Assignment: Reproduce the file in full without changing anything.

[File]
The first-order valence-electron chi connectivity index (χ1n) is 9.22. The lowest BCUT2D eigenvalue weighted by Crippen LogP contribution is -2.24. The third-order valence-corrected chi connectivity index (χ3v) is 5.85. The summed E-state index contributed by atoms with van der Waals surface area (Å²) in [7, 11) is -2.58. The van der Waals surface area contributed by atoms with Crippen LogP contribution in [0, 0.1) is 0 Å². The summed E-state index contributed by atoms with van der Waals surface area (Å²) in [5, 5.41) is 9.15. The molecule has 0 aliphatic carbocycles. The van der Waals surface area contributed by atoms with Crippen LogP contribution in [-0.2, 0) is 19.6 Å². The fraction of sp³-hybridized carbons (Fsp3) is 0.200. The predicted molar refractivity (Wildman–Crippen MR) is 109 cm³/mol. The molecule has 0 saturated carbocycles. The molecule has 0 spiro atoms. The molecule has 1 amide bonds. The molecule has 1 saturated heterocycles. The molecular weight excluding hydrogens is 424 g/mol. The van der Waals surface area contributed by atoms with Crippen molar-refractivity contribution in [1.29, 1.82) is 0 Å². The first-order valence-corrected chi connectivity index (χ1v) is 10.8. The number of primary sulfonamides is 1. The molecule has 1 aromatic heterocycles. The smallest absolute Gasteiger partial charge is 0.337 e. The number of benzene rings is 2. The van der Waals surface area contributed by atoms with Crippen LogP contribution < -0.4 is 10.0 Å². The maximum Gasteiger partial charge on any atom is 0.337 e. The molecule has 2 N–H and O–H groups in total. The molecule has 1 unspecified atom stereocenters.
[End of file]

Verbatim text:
The first-order valence-electron chi connectivity index (χ1n) is 9.22. The lowest BCUT2D eigenvalue weighted by Crippen LogP contribution is -2.24. The third-order valence-corrected chi connectivity index (χ3v) is 5.85. The summed E-state index contributed by atoms with van der Waals surface area (Å²) in [7, 11) is -2.58. The van der Waals surface area contributed by atoms with Crippen LogP contribution in [0, 0.1) is 0 Å². The summed E-state index contributed by atoms with van der Waals surface area (Å²) in [5, 5.41) is 9.15. The molecule has 0 aliphatic carbocycles. The van der Waals surface area contributed by atoms with Crippen LogP contribution in [-0.2, 0) is 19.6 Å². The fraction of sp³-hybridized carbons (Fsp3) is 0.200. The predicted molar refractivity (Wildman–Crippen MR) is 109 cm³/mol. The molecule has 0 saturated carbocycles. The molecule has 0 spiro atoms. The molecule has 1 amide bonds. The molecule has 1 saturated heterocycles. The molecular weight excluding hydrogens is 424 g/mol. The van der Waals surface area contributed by atoms with Crippen molar-refractivity contribution in [1.29, 1.82) is 0 Å². The first-order valence-corrected chi connectivity index (χ1v) is 10.8. The number of primary sulfonamides is 1. The molecule has 1 aromatic heterocycles. The smallest absolute Gasteiger partial charge is 0.337 e. The number of benzene rings is 2. The van der Waals surface area contributed by atoms with Crippen LogP contribution < -0.4 is 10.0 Å². The maximum Gasteiger partial charge on any atom is 0.337 e. The molecule has 2 N–H and O–H groups in total. The molecule has 1 unspecified atom stereocenters.